Maintaining cars is an expensive business. Just ask Toyota: this problem with the accelerator pedal on several of its models is apparently going to cost it $2bn. However, if this new problem with the brakes on its hybrid Prius turns out to be a bigger issue than Toyota’s admitting, the total bill is likely to be a lot higher – and that’s not to mention the long-term impact this disastrous episode will have on its brand and reputation. Although on the plus side, at least it might do those knackered US carmakers a favour...
Toyota actually came out with some positive financial news for the market today: having previously predicted that it would make an annual loss of ¥200bn, it’s now expecting to make a profit of about ¥80bn (£550m) – apparently a better-than-expected last quarter has allowed it to hike its sales forecast from 7.03m to 7.18m cars. After a year in which its share price has plummeted by a fifth, destroying about $30bn of shareholder value, that’s a step in the right direction.
However, this nugget of good cheer was rather overshadowed by its admission of just how big a financial hit it is taking from this fiasco. The Japan-based carmaker has now had to recall 8m vehicles – including 180,000 in the UK – because of a problem with defective accelerator pedals. Apparently the part that fixes it is currently winging its way to Britain, but with lawyers warning that Toyota drivers shouldn’t use their cars because they might be liable for any accident, it continues to have a damaging effect on the brand. In fact, Toyota said today that the cost of fixing all these cars, plus the inevitable dip in sales that will follow, is going to cost them about $2bn.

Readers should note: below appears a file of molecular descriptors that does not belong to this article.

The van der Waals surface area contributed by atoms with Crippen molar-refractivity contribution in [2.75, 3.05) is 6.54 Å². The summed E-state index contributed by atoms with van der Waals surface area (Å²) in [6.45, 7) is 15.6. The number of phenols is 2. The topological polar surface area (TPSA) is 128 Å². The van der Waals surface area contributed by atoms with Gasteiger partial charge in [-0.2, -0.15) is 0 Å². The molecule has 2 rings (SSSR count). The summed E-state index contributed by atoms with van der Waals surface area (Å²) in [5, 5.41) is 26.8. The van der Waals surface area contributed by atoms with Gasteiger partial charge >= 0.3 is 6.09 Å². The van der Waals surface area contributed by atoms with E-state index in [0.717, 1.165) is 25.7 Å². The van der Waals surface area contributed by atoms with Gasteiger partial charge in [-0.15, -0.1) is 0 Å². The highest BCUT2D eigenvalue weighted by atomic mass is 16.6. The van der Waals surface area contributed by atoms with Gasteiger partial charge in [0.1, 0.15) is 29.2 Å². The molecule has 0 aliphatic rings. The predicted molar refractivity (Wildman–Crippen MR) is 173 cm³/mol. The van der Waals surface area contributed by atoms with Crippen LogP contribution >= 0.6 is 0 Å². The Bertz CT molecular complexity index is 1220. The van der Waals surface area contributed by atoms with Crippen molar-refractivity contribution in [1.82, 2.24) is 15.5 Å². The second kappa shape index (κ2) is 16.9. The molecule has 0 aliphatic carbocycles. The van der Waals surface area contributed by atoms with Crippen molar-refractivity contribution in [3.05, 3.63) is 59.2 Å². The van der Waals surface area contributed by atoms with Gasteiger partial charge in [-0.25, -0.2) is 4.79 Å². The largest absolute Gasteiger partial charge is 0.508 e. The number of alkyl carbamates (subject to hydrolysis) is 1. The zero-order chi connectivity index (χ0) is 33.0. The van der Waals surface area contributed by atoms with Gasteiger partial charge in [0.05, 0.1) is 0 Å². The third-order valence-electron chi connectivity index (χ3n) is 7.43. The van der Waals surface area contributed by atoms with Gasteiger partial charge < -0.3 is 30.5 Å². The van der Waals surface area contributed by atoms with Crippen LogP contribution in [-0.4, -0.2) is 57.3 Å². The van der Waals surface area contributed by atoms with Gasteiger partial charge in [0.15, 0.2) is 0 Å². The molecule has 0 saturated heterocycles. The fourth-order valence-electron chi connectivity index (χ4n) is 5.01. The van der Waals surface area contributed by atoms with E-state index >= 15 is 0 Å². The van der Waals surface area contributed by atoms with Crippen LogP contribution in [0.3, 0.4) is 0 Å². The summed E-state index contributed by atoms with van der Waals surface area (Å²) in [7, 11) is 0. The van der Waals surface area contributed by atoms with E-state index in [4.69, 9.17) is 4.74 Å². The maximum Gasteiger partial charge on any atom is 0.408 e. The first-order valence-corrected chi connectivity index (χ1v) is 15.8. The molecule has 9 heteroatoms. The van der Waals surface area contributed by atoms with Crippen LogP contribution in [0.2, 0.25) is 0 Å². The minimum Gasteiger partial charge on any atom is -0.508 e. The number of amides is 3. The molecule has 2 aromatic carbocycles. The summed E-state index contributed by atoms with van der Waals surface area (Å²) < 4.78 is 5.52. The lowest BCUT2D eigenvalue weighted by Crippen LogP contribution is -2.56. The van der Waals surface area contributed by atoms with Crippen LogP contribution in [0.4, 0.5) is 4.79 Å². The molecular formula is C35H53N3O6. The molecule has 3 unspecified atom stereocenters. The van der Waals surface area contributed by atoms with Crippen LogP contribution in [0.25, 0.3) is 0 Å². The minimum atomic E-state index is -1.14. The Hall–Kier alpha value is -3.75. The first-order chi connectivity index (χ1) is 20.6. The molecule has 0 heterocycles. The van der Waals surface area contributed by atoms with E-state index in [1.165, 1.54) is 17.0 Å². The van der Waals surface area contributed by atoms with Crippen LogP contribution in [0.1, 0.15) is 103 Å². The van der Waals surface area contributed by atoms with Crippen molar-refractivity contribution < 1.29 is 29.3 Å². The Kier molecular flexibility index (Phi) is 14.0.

But the financial damage will be much worse if this problem with the latest version of the Prius, its trendy hybrid model that has already sold 1.6m vehicles worldwide, turns out to be widespread. Toyota admitted today there was a software problem with the brakes; apparently it’s now been fixed, but presumably further recalls might be needed. Then you’ve got the potential lawsuits, not to mention the possibility of people steering well clear of their models in the future. After all, there’s no shortage of choice - so why take risks? And if Toyota has to slash prices to keep sales up, margins will be hammered.
Incidentally, we noticed that one of the highest-profile voices warning about the dangers of driving Toyotas yesterday was US transport secretary Ray LaHood – though he did later back-track, suggesting it was a ‘mis-statement’ (a Bush-ism if ever there was one). Still, we’re sure the fact that the ailing US carmakers stand to benefit from Toyota’s woes didn’t affect his opinion either way.
In today's bulletin:
Bank stops printing money - for now
1,000 job cuts in the pipeline at Shell as profits slide
Toyota counting the cost of 8m safety recalls
Sun CEO resigns in (Japanese) style - on Twitter
Good customer service not enough to rescue banks